Japan will dispatch its biggest warship since World War II to protect a US supply ship, as tensions mount in the region over North Korea, media reports said on Sunday.
The helicopter carrier Izumo will leave the mother port of Yokosuka, south of Tokyo, on Monday and join the US supply ship to escort it further into the western Pacific, the leading Asahi Shimbun daily and Jiji Press reported citing unnamed government sources.
It will be the first deployment -- outside of troop exercises -- to protect the US fleet after Prime Minister Shinzo Abe expanded the country's military capabilities in 2015, though they remain restricted under Japan's pacifist constitution.
The US supply ship is expected to support America's naval fleet in the Pacific, possibly including the aircraft carrier USS Carl Vinson, which remains on high alert over North Korea's ballistic missile firings, the reports said.
Japanese naval officials declined to comment on the reports.
Earlier this week, the US carrier had joint drills with Japan's naval forces.
The Carl Vinson arrived in the Sea of Japan and kicked off a joint drill with the South Korean navy on Saturday, hours after North Korea launched a ballistic missile in apparent defiance of the US.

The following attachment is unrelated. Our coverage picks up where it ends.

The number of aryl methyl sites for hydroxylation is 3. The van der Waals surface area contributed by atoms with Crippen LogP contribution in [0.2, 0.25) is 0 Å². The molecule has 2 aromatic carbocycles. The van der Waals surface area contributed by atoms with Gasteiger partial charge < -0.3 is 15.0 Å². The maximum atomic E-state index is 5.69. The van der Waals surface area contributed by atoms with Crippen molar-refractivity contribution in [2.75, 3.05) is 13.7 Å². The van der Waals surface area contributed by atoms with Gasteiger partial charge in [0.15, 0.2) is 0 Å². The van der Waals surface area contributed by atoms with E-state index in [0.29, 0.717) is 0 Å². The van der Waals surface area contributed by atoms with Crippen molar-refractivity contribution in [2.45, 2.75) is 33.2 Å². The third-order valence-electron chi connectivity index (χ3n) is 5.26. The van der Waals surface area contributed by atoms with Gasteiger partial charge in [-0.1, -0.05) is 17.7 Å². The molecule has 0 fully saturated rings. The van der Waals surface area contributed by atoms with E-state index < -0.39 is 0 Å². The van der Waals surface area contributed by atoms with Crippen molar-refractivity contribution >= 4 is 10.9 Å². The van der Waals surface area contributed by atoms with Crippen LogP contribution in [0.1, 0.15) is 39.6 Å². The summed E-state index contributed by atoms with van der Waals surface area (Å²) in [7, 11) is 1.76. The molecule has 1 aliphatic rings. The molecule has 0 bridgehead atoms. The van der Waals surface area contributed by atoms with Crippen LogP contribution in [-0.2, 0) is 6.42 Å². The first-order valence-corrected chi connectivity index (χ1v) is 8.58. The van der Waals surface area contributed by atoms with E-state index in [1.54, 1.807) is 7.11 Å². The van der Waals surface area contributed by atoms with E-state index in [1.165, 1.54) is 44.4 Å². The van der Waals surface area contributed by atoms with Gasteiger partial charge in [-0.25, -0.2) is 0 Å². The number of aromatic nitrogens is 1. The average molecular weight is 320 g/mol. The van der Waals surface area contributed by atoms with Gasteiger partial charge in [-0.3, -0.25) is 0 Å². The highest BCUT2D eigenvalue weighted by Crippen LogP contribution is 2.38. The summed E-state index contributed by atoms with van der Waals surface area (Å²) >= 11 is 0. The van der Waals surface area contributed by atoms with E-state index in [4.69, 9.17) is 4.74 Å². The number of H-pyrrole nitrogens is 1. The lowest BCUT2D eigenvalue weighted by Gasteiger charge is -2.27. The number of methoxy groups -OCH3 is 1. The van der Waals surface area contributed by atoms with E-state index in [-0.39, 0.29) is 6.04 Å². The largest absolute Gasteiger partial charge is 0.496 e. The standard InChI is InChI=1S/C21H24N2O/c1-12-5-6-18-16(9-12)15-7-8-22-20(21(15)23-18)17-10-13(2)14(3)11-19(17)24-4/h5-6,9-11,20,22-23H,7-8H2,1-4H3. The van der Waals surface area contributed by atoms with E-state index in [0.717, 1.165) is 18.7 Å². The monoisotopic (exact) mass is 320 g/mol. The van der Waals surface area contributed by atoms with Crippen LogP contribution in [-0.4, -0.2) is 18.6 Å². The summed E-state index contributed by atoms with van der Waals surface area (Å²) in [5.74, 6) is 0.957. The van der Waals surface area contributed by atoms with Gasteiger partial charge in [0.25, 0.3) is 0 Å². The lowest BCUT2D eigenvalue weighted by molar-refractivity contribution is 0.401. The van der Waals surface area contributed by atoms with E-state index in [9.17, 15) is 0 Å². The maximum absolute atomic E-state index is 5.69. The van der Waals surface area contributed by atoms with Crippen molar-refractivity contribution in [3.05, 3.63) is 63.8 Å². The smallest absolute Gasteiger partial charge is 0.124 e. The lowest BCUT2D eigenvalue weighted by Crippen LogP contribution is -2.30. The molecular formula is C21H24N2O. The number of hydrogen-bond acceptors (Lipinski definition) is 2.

North Korea's state media has said the North's military is capable of sinking the US aircraft carrier with a single strike.
The latest missile launch, which South Korea said was a failure, ratchets up tensions on the Korean peninsula, with Washington and Pyongyang locked in an ever-tighter spiral of threat, counter-threat and escalating military preparedness.
US President Donald Trump, who has warned of a "major conflict" with North Korean leader Kim Jong-Un's regime, said the latest test was a pointed snub to China -- the North's main ally and economic lifeline.
"North Korea disrespected the wishes of China & its highly respected President when it launched, though unsuccessfully, a missile today. Bad!" Trump tweeted.